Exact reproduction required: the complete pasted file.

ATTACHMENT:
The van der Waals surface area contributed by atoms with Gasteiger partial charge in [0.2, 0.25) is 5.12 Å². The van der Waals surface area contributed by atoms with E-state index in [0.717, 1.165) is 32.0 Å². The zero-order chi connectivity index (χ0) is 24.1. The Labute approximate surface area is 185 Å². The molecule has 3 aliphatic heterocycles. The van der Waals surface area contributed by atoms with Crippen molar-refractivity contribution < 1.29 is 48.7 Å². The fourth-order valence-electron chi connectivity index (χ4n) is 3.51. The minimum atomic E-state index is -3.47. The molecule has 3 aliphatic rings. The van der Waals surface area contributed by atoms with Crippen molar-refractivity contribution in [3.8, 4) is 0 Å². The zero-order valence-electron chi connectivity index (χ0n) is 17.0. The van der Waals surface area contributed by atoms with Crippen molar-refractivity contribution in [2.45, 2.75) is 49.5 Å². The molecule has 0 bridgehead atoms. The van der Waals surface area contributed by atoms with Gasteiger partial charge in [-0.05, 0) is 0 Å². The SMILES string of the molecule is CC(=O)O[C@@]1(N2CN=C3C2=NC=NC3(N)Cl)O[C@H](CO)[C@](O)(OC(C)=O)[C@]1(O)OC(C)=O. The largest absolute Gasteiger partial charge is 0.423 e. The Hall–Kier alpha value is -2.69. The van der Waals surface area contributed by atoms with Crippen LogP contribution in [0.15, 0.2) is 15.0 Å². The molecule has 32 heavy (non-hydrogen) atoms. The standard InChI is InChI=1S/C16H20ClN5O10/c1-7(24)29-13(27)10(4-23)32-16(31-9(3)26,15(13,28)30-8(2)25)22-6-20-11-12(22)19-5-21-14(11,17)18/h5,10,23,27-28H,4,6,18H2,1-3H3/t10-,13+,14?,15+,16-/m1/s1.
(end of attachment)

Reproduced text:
The van der Waals surface area contributed by atoms with Gasteiger partial charge in [0.2, 0.25) is 5.12 Å². The van der Waals surface area contributed by atoms with E-state index in [0.717, 1.165) is 32.0 Å². The zero-order chi connectivity index (χ0) is 24.1. The Labute approximate surface area is 185 Å². The molecule has 3 aliphatic heterocycles. The van der Waals surface area contributed by atoms with Crippen molar-refractivity contribution < 1.29 is 48.7 Å². The fourth-order valence-electron chi connectivity index (χ4n) is 3.51. The minimum atomic E-state index is -3.47. The molecule has 3 aliphatic rings. The van der Waals surface area contributed by atoms with Crippen molar-refractivity contribution in [3.8, 4) is 0 Å². The zero-order valence-electron chi connectivity index (χ0n) is 17.0. The van der Waals surface area contributed by atoms with Crippen molar-refractivity contribution in [2.45, 2.75) is 49.5 Å². The molecule has 0 bridgehead atoms. The van der Waals surface area contributed by atoms with Gasteiger partial charge in [-0.05, 0) is 0 Å². The SMILES string of the molecule is CC(=O)O[C@@]1(N2CN=C3C2=NC=NC3(N)Cl)O[C@H](CO)[C@](O)(OC(C)=O)[C@]1(O)OC(C)=O. The largest absolute Gasteiger partial charge is 0.423 e. The Hall–Kier alpha value is -2.69. The van der Waals surface area contributed by atoms with Crippen LogP contribution in [0.15, 0.2) is 15.0 Å². The molecule has 32 heavy (non-hydrogen) atoms. The standard InChI is InChI=1S/C16H20ClN5O10/c1-7(24)29-13(27)10(4-23)32-16(31-9(3)26,15(13,28)30-8(2)25)22-6-20-11-12(22)19-5-21-14(11,17)18/h5,10,23,27-28H,4,6,18H2,1-3H3/t10-,13+,14?,15+,16-/m1/s1.